The resort town of Harrison Hot Springs offers much more than the relaxing hot springs and resort on the shores of Harrison Lake. A 90 minute drive to the eastern Fraser Valley along Highway 1 reveals green farmland and scenic mountains that offer a wide variety of water fun, hiking options, and an appreciation of country life for a day.
The sandy beachfront of Harrison Lake in Harrison Hot Springs is popular with families. The Lake is calm and good for swimming, though it may be a bit chilly for the younger ones. It’s a great place to stretch out a blanket and chairs for a picnic from home. Or purchase some local takeaway from one of the local restaurants and diners on Esplanade Avenue, just in front of the lakefront walking path.
Kids six years old and up – as well as adventurous adults – may want to give more active water play a try at Harrison Watersports. Here, you can rent sea-doo and bumper boats, or test your endurance on the very popular inflatable water park. Kids six to ten require adult supervision while climbing on the inflatable pyramids or flying off of the blob in the water park, while older kids are free to play and splash on their own. The $28.58 +GST admission includes individual PFD (life jacket), a banana boat ride to the water park, and in & out privileges. Wet suits can be rented for $5 per day.
If you’re interested in a calmer aquatic experience, kayak and boat rental cruises can be arranged through the Harrison Lake Marina.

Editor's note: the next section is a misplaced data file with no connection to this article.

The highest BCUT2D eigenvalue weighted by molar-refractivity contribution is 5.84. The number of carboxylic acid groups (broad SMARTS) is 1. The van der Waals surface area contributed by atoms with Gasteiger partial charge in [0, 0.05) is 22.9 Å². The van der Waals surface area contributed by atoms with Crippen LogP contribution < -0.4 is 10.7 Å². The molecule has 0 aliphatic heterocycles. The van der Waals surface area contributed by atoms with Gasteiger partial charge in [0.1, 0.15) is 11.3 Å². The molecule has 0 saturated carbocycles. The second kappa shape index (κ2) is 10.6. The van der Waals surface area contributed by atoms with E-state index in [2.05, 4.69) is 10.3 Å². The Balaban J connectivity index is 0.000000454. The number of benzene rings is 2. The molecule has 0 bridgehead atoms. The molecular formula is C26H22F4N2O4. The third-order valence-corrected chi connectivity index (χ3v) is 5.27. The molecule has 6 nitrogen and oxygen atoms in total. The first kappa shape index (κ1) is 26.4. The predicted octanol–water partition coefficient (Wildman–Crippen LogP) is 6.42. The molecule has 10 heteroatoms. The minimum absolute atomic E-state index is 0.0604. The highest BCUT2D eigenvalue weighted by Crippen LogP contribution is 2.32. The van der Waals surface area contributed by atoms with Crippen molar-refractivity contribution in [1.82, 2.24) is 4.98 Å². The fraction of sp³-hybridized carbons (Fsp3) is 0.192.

Hiking and Walking in Harrison Hot Springs
The lake and resort town are surrounded by beautiful and scenic mountains, perfect for walks and hikes that begin right in the town centre. Pick up a Hiking & Adventure Guide at the Visitor Centre, and don’t forget to read the Vancouver Mom’s Hiking with Kids: Quick Guide before you go. The Harrison Lagoon Walk is an easy and flat hike along the lakefront. It is stroller and wheelchair-friendly. A more adventurous (read: strenuous) hike is the Campbell Lake Trail, Harrison’s answer to the Grouse Grind.
Circle Farm Tour
You’re in the country. It’s the perfect opportunity to visit local family farms and taste some of the local specialities. Drive (or bike) the self-guided Circle Farm Tour and discover the history of the Harrison Hot Springs area. Tour maps outline an easy-to-follow route of artisan studios, working farms, cheese makers, flower markets, and corn huts dotting the landscape. You can stroll through hazelnut orchards, and see a wide variety of animals, such as chickens, cows, goats, and friendly farm dogs. If you visit in spring, make a plan to include the Tulip Festival on Seabird Island as part of your trip.
A good pit stop choice would be the Agassiz-Harrison Museum, which is part of the Circle Farm Tour. The Museum is in downtown Agassiz, and is located in one of the oldest standing wooden Canadian Pacific Railway (CPR) stations in the country. A second option a bit further afield is the Kilby Historic Site in Harrison Mills. The rural past of 1920s British Columbia is brought to life in the summer, with interpreters staffing the general store, museum and farm.